Outside of South Africa, Nigeria’s pledge to provide support of up to $2.7 billion appears to be the largest funding package so far in the region, even though that appears rather small given the overall size of the economy. With oil prices at less than half of their 2019 peaks, oil producers’ options are limited. Kenya’s government is focused largely on tax relief measures and providing comprehensive relief for individuals and companies under financial distress from the impact of the virus.

SSA markets will likely have little choice other than to look towards multilaterals and traditional development partners for additional assistance. Countries will likely tap into International Monetary Fund (IMF), World Bank and development bank packages. For example, the IMF is making available about $50bn for low-income and emerging market countries ($10bn available at zero interest for poorer members that can be accessed without a full-fledged IMF programme). The African Development Bank has made a USD10bn Rapid Response facility available to assist regional members fighting the pandemic.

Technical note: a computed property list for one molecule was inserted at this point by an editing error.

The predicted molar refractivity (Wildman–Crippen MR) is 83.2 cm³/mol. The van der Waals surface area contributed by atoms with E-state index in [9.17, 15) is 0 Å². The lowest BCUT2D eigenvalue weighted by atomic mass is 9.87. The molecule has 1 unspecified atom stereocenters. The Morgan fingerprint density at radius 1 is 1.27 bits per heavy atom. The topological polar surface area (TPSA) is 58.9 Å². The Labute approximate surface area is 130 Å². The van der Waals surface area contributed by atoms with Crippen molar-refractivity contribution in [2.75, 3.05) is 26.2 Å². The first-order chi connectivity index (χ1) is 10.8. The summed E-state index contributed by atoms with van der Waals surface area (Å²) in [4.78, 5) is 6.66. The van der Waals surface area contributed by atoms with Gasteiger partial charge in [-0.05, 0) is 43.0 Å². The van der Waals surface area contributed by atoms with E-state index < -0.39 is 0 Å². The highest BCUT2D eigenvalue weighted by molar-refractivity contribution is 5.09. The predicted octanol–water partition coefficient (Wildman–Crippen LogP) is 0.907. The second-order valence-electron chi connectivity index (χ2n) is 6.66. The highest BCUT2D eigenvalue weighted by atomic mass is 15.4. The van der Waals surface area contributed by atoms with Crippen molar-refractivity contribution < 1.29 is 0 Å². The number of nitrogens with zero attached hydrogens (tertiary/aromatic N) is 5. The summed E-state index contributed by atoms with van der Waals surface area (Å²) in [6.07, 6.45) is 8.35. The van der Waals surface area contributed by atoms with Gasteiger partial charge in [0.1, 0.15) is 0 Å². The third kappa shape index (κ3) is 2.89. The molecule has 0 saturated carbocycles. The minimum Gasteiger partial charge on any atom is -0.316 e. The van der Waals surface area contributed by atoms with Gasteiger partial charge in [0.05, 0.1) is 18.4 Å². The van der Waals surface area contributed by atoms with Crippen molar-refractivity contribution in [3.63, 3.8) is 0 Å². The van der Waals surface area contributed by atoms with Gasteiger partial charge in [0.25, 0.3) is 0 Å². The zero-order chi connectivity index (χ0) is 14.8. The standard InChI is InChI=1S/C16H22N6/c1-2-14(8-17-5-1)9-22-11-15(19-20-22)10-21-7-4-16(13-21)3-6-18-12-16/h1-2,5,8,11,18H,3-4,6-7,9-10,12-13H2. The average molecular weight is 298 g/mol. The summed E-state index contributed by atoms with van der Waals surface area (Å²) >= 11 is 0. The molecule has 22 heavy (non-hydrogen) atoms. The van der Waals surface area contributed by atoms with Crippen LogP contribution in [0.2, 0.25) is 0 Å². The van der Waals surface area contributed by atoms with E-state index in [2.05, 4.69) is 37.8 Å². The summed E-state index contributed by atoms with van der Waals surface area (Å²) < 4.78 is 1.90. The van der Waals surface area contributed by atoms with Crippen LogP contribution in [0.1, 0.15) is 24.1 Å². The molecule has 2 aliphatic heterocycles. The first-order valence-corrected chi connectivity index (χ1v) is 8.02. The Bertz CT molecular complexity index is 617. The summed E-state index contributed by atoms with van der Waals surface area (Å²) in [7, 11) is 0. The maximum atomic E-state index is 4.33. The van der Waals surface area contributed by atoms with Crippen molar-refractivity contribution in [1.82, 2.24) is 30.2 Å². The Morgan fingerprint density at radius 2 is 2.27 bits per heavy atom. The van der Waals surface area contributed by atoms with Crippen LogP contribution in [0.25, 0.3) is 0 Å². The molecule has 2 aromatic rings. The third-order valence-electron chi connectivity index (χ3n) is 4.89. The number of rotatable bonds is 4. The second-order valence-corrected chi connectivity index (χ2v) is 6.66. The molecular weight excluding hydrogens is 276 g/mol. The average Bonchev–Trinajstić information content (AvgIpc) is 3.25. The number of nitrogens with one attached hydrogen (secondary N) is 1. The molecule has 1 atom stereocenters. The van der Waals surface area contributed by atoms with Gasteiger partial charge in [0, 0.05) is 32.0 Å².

The World Bank and the International Finance Corporation (IFC) have a $14bn package of fast-track financing, aimed at strengthening health preparedness and supporting the private sector. The IMF has also indicated that it has access to about $1 trillion in overall lending capacity, with low-income countries having access to the rapid disbursing emergency financing. The support from the IMF and World Bank is, however, largely in the form of hard currency and will still need to be paid back, adding to an already rising debt burden across the continent.

It remains to be seen whether current stimulus measures, which include lower policy rates and tax relief, will reverse the decline in demand as business and consumer confidence levels decrease, with sectors such as tourism, manufacturing and transport particularly at risk.

What is clear therefore is that notwithstanding the response by the region to the COVID-19 pandemic, including the promised support from multilateral funders, it is going to be a long and difficult road to eventual recovery for the region. One can only hope that countries will be able to flatten the curve of COVID-19 infections sooner rather than later, that will enable a managed return to normality, which is crucial if economies are to begin to recover from the current slump.